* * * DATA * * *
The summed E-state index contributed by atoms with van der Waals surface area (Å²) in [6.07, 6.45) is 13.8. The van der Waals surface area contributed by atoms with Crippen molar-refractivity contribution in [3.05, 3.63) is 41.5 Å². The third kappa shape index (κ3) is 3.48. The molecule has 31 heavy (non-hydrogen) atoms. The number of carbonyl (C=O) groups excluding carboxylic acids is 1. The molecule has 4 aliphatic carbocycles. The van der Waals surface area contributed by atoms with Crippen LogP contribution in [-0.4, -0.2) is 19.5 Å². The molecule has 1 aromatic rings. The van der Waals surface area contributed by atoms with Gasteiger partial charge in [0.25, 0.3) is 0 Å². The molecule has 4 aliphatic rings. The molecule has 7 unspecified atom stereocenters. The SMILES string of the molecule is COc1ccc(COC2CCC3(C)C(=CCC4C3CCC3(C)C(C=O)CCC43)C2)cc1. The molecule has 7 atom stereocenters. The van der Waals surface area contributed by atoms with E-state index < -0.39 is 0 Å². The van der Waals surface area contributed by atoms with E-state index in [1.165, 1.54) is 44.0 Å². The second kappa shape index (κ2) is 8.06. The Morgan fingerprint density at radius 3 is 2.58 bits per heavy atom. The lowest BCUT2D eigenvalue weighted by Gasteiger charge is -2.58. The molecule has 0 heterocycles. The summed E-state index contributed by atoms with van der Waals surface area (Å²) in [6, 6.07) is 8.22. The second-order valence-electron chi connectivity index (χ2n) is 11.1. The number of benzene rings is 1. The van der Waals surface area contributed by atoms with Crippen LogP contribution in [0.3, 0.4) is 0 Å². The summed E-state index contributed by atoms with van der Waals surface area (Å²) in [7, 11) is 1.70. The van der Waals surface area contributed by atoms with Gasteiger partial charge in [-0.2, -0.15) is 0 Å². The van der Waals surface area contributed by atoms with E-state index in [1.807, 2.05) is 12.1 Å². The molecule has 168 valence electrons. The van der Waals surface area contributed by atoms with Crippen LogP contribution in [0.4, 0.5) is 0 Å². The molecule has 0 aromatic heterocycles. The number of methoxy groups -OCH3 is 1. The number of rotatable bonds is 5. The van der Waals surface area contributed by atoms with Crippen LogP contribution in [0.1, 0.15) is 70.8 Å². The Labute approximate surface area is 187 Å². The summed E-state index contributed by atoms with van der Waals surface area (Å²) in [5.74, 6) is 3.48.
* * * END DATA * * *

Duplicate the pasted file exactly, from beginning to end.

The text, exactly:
The summed E-state index contributed by atoms with van der Waals surface area (Å²) in [6.07, 6.45) is 13.8. The van der Waals surface area contributed by atoms with Crippen molar-refractivity contribution in [3.05, 3.63) is 41.5 Å². The third kappa shape index (κ3) is 3.48. The molecule has 31 heavy (non-hydrogen) atoms. The number of carbonyl (C=O) groups excluding carboxylic acids is 1. The molecule has 4 aliphatic carbocycles. The van der Waals surface area contributed by atoms with Crippen LogP contribution in [-0.4, -0.2) is 19.5 Å². The molecule has 1 aromatic rings. The van der Waals surface area contributed by atoms with Gasteiger partial charge in [0.25, 0.3) is 0 Å². The molecule has 4 aliphatic rings. The molecule has 7 unspecified atom stereocenters. The SMILES string of the molecule is COc1ccc(COC2CCC3(C)C(=CCC4C3CCC3(C)C(C=O)CCC43)C2)cc1. The molecule has 7 atom stereocenters. The van der Waals surface area contributed by atoms with E-state index < -0.39 is 0 Å². The van der Waals surface area contributed by atoms with E-state index in [1.165, 1.54) is 44.0 Å². The second kappa shape index (κ2) is 8.06. The Morgan fingerprint density at radius 3 is 2.58 bits per heavy atom. The lowest BCUT2D eigenvalue weighted by Gasteiger charge is -2.58. The molecule has 0 heterocycles. The summed E-state index contributed by atoms with van der Waals surface area (Å²) in [6, 6.07) is 8.22. The second-order valence-electron chi connectivity index (χ2n) is 11.1. The number of benzene rings is 1. The van der Waals surface area contributed by atoms with Crippen LogP contribution in [0.3, 0.4) is 0 Å². The summed E-state index contributed by atoms with van der Waals surface area (Å²) in [7, 11) is 1.70. The van der Waals surface area contributed by atoms with Gasteiger partial charge in [-0.2, -0.15) is 0 Å². The van der Waals surface area contributed by atoms with E-state index in [1.807, 2.05) is 12.1 Å². The molecule has 168 valence electrons. The van der Waals surface area contributed by atoms with Crippen LogP contribution in [0.4, 0.5) is 0 Å². The molecule has 0 aromatic heterocycles. The number of methoxy groups -OCH3 is 1. The number of rotatable bonds is 5. The van der Waals surface area contributed by atoms with Crippen LogP contribution in [0.1, 0.15) is 70.8 Å². The Labute approximate surface area is 187 Å². The summed E-state index contributed by atoms with van der Waals surface area (Å²) in [5.74, 6) is 3.48.